Stuga (1978)   6 comments

I’m not done with Mystery Mansion, but I’m in dire need of hints on a few things so I’ve emailed Bob Sorem and James Garnett (authors of the two ports I’ve been using) to see if either can help. If that fails I’ve done enough on my own (including source diving) to wrap things up.

In the meantime, I wanted to try the next game on my list: what appears to be the first adventure game in a language other than English.

Du står på en brygga någonstans i Småland. Bakom din solvärmda rygg åker man vattenskidor. En kyrkklocka (som du inte ser) slår tolv. Du ser ett hus rakt fram.

You’re standing on a jetty somewhere in Småland. Behind your sun-warmed back people are
water-skiing. A church bell (which you can’t see) strikes twelve. You can see a house straight ahead.

[Source.]

“Stuga” is Swedish for “cottage”. According to the website above, it was one of the most widespread PC games in Swedish during the 20th century. Four years ago it was ported to Inform by Fredrik Ramsberg and Johan Berntsson, and two years ago Johan Ottosson translated it into English. That’s the version I’m going to play.

But first, a little history straight from the ABOUT text:

The first version of Stuga was written in 1977-78 by the brothers Kimmo and Viggo Eriksson (Viggo’s last name is now Kann) and their friend Olle Johansson. When the project started in the summer of -77 the authors were 10, 12 and 14 years old . . . The game was written in DEC Basic on the mainframe computer Oden at the Stockholm Computer Central for Research and Higher Education, QZ.

Through QZ the young authors had come into contact with the mainframe game Adventure by Crowther and Woods, which was released in 1975 and practically invented the text adventure genre. All three of them already had some experience making games: Kimmo had written a gaming machine simulator, Viggo a Hangman-like guess-the-word game, and Olle a Mastermind game where you played against a character called Thorvald.

They started talking about combining all three games into one – a kind of virtual gaming arcade where you would choose which of the games to play. Inspired by Adventure they added some surroundings to walk around in, and the idea of making a Swedish counterpart to Adventure started to take shape. At one point Kimmo’s father commented on the project: “That’s impossible – you can’t write large programs in Basic!” The gauntlet had been thrown: they decided to make the game, and to make it big.

By how I’ve been dating mainframe games, I’ve been using the first year people outside the author or authors were able to play the game in some form. In this case the game was started in the summer of 1977 — right when Zork was still being developed — but nobody other than the authors had access until 1978.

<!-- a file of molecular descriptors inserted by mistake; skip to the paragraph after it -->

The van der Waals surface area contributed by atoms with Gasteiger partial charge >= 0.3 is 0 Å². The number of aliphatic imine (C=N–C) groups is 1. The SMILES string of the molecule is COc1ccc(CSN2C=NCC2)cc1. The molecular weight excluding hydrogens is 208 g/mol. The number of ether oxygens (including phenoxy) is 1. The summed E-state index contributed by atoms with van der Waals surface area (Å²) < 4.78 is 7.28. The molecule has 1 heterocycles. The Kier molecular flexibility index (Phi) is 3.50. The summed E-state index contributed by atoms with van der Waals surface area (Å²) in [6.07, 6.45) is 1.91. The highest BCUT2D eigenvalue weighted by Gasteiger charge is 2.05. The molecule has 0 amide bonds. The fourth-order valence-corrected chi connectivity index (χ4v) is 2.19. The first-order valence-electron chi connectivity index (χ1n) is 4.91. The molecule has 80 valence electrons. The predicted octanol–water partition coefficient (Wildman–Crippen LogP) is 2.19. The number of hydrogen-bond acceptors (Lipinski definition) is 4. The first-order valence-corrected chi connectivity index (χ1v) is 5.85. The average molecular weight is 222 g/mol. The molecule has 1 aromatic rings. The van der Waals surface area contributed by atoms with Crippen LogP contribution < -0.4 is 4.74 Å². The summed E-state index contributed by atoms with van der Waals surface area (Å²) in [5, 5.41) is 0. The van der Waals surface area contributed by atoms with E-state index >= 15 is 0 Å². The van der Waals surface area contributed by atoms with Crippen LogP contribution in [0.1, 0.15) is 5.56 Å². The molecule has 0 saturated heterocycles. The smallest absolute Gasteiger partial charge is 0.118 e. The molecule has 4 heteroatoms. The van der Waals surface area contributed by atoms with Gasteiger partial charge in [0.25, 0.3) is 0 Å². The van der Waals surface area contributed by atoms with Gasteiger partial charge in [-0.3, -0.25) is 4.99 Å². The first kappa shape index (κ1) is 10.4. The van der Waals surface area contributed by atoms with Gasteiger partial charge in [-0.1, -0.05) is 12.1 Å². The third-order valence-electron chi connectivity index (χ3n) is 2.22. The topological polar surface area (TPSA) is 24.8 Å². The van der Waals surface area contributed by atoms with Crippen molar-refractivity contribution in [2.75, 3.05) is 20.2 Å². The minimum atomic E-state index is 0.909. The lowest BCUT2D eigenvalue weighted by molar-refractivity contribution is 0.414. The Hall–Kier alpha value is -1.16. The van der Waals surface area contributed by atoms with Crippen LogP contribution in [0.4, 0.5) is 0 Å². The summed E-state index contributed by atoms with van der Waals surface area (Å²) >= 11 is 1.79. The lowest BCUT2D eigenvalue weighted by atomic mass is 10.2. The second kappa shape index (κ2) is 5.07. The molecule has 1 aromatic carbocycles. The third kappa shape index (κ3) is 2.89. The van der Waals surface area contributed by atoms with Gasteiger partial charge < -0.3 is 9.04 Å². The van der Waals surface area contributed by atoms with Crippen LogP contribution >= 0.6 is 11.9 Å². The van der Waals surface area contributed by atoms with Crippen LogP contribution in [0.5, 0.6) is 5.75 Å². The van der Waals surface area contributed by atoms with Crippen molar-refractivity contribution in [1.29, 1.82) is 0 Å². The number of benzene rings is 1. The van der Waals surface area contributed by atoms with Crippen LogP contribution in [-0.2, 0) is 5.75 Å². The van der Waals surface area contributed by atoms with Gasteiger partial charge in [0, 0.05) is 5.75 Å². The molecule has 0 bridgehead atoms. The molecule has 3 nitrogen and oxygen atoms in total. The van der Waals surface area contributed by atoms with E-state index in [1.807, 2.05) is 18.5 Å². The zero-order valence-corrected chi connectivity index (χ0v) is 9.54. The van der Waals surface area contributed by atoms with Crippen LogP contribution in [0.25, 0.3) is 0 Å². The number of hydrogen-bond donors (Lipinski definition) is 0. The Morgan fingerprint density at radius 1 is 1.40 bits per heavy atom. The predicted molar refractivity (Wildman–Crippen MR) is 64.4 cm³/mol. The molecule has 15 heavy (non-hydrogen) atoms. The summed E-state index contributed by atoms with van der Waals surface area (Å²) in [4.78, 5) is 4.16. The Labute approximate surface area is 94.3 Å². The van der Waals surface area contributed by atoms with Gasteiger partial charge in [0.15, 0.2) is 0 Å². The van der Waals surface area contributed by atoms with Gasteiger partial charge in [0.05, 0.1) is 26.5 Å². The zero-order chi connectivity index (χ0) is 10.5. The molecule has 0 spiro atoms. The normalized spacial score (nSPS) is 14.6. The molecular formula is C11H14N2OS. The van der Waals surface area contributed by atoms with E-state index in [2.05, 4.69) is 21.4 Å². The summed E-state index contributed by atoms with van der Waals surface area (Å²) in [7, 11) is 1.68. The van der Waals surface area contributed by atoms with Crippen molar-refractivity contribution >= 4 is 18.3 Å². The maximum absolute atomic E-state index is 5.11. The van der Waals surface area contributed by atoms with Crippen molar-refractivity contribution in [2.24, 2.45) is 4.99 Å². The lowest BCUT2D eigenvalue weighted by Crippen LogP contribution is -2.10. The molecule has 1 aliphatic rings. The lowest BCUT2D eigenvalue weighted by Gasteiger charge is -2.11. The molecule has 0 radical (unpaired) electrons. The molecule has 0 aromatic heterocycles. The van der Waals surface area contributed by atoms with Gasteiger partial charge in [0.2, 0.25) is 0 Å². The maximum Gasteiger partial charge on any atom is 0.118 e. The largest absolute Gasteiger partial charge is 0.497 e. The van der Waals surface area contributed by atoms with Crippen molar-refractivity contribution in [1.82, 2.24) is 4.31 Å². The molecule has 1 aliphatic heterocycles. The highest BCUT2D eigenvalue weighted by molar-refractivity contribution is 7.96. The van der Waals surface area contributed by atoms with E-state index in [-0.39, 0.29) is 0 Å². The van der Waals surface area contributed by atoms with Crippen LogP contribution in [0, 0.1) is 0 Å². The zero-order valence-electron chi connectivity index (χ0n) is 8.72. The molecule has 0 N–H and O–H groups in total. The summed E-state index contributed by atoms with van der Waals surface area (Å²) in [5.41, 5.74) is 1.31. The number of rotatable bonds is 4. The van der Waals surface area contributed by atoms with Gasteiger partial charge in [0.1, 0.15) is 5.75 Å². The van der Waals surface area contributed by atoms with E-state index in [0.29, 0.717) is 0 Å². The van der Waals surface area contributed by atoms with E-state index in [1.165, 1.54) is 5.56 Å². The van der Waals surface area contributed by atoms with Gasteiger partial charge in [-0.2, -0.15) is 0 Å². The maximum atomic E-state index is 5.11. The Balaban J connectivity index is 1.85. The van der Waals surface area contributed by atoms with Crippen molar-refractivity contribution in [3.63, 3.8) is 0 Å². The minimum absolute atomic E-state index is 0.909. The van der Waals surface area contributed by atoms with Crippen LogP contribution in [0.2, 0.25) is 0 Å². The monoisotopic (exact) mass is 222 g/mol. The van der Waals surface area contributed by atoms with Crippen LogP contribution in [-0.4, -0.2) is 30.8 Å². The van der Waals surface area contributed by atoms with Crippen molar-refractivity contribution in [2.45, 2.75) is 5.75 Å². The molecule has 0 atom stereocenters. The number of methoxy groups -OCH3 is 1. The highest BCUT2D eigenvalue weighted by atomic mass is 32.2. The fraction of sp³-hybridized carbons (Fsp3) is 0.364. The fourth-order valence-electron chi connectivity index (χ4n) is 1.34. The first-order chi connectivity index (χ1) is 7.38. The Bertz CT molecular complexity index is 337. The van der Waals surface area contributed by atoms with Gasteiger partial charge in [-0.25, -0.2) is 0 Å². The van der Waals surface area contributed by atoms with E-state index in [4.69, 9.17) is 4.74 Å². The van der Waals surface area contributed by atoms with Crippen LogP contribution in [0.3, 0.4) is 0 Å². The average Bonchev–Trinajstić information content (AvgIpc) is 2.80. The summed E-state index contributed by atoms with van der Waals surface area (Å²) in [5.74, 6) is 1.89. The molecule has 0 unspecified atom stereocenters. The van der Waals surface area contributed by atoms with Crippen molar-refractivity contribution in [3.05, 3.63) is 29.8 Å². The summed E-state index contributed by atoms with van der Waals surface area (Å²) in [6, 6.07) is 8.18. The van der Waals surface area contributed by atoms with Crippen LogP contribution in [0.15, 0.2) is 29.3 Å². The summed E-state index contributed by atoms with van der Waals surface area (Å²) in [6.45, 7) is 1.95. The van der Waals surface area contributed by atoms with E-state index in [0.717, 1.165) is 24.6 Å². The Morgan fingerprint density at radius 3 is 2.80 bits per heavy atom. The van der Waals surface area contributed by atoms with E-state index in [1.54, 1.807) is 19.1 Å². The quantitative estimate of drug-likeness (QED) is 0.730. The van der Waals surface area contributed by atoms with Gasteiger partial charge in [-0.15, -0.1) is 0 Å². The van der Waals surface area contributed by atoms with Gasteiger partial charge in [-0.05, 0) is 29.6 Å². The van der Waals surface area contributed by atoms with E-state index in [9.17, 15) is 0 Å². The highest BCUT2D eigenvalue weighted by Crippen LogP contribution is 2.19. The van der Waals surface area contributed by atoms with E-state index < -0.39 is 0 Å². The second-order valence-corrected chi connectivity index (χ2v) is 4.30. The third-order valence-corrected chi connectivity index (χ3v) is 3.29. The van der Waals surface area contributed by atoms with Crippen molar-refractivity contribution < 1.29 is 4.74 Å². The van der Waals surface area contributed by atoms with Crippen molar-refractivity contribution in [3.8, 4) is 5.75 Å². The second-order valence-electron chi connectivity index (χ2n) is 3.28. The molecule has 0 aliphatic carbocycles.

The history of early computer games seems to be full of young authors; in addition to this game Greg Hassett started writing adventures in 1978 when he was 12, and a teen-aged Richard Garriot was soon to come out with Akalabeth leading to the Ultima series. Are there teen authors out there publishing any more? It seems like the resources are out there.

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Posted May 19, 2011 by Jason Dyer in Interactive Fiction

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6 responses to “Stuga (1978)

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  1. I think there are still authors in their (high) teens publishing; I know of at least one IF author who published stuff while still in high school, and the credits of one of this year’s comp entries strongly suggest that the author is also in high school.

    • I don’t consider comp entries “publishing” exactly (I would have done it 3 times in my teen years then). I’m meaning able to buy off Steam or the iTunes store or whatever.

      • Durrr, I was thinking of interactive fiction exclusively, which by your definition very few people publish anymore. Never mind.

        I think Droqen and Tyler Glaiel are both 19 and have had Flash games sponsored by major online portals, so maybe that counts. Though Glaiel’s most recent blog entry seems to be about why he dropped out of school, so that might not suit your needs.

    • ….and having said that I totally forgot about Lost Masterpieces of Infocom which published some of the the 1995 comp entries (including mine). It’s unfortunately not exactly my best work.

      Anyway, my question is also not purely academic, it’d be nice to have something to point to for my students who all seem to think programming and publishing computer games is distant and alien and unattainable.

  2. There are plenty of games on places like X-Box Live that were crafted by young folks. I don’t know how many are of high school age (although I’m all but sure some are), but there are definitely lots of games being put out by university-age people. Most of the game programs now being started up at various universities and trade schools require students to form a small team and create a game as their final project, and the best of these generally end up for sale and/or at least featured someplace like Play This Thing (http://www.playthisthing.com). Most of these games are platformers or physics-based puzzlers that interest me personally not at all, but they’re definitely out there, and out there in numbers.

    Of course it’s not so easy to make a huge splash nowadays the way that Richard Garriot did with the early Ultimas. But that’s true whether you’re 12 or 120. :)

  3. Ah, sorry I never got your email, Jason. As I’m sure you realized, the email in my source tree for the port is long since dead. Glad you had fun playing the game, though.

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